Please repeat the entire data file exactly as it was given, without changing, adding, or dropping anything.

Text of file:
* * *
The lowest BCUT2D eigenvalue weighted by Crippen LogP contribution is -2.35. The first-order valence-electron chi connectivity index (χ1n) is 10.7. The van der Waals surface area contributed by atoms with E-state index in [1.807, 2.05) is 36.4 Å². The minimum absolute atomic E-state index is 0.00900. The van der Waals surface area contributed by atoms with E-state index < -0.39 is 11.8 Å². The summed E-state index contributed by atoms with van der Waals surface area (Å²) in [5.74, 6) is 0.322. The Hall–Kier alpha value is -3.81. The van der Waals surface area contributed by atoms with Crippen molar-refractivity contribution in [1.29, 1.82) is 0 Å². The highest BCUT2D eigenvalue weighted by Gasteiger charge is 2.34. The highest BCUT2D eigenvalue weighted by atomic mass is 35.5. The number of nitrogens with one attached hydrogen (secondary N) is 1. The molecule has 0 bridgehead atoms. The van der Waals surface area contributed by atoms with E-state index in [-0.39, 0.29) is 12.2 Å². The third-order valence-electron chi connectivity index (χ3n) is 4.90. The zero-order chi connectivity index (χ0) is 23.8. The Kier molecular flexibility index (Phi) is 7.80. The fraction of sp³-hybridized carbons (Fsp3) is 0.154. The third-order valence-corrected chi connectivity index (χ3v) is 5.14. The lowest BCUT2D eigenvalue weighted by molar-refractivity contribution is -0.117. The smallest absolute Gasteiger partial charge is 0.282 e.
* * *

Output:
The lowest BCUT2D eigenvalue weighted by Crippen LogP contribution is -2.35. The first-order valence-electron chi connectivity index (χ1n) is 10.7. The van der Waals surface area contributed by atoms with E-state index in [1.807, 2.05) is 36.4 Å². The minimum absolute atomic E-state index is 0.00900. The van der Waals surface area contributed by atoms with E-state index < -0.39 is 11.8 Å². The summed E-state index contributed by atoms with van der Waals surface area (Å²) in [5.74, 6) is 0.322. The Hall–Kier alpha value is -3.81. The van der Waals surface area contributed by atoms with Crippen molar-refractivity contribution in [1.29, 1.82) is 0 Å². The highest BCUT2D eigenvalue weighted by Gasteiger charge is 2.34. The highest BCUT2D eigenvalue weighted by atomic mass is 35.5. The number of nitrogens with one attached hydrogen (secondary N) is 1. The molecule has 0 bridgehead atoms. The van der Waals surface area contributed by atoms with E-state index in [-0.39, 0.29) is 12.2 Å². The third-order valence-electron chi connectivity index (χ3n) is 4.90. The zero-order chi connectivity index (χ0) is 23.8. The Kier molecular flexibility index (Phi) is 7.80. The fraction of sp³-hybridized carbons (Fsp3) is 0.154. The third-order valence-corrected chi connectivity index (χ3v) is 5.14. The lowest BCUT2D eigenvalue weighted by molar-refractivity contribution is -0.117. The smallest absolute Gasteiger partial charge is 0.282 e.